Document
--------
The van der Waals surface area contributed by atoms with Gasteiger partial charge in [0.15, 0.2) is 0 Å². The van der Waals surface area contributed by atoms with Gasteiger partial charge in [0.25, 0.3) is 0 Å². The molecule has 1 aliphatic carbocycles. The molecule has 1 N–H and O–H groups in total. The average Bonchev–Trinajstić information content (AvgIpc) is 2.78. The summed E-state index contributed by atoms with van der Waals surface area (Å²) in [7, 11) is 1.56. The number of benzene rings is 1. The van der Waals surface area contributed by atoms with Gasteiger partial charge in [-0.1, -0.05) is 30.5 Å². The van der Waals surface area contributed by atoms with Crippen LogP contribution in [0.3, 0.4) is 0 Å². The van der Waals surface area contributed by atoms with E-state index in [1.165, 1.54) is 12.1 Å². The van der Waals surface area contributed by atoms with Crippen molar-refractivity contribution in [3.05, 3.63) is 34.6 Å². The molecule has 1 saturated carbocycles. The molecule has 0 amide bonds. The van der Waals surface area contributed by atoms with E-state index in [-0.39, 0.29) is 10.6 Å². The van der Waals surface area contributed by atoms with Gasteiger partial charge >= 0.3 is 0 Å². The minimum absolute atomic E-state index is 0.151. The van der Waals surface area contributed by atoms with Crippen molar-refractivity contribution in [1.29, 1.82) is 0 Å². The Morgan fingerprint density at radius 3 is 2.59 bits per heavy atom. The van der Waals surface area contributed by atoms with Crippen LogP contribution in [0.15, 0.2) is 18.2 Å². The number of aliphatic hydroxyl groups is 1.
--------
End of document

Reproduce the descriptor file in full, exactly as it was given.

The van der Waals surface area contributed by atoms with Gasteiger partial charge in [0.15, 0.2) is 0 Å². The van der Waals surface area contributed by atoms with Gasteiger partial charge in [0.25, 0.3) is 0 Å². The molecule has 1 aliphatic carbocycles. The molecule has 1 N–H and O–H groups in total. The average Bonchev–Trinajstić information content (AvgIpc) is 2.78. The summed E-state index contributed by atoms with van der Waals surface area (Å²) in [7, 11) is 1.56. The number of benzene rings is 1. The van der Waals surface area contributed by atoms with Gasteiger partial charge in [-0.1, -0.05) is 30.5 Å². The van der Waals surface area contributed by atoms with Crippen LogP contribution in [0.3, 0.4) is 0 Å². The van der Waals surface area contributed by atoms with E-state index in [1.165, 1.54) is 12.1 Å². The van der Waals surface area contributed by atoms with Crippen molar-refractivity contribution in [3.05, 3.63) is 34.6 Å². The molecule has 1 saturated carbocycles. The molecule has 0 amide bonds. The van der Waals surface area contributed by atoms with E-state index in [-0.39, 0.29) is 10.6 Å². The van der Waals surface area contributed by atoms with Gasteiger partial charge >= 0.3 is 0 Å². The minimum absolute atomic E-state index is 0.151. The van der Waals surface area contributed by atoms with Crippen molar-refractivity contribution in [1.29, 1.82) is 0 Å². The Morgan fingerprint density at radius 3 is 2.59 bits per heavy atom. The van der Waals surface area contributed by atoms with Crippen LogP contribution in [0.15, 0.2) is 18.2 Å². The number of aliphatic hydroxyl groups is 1.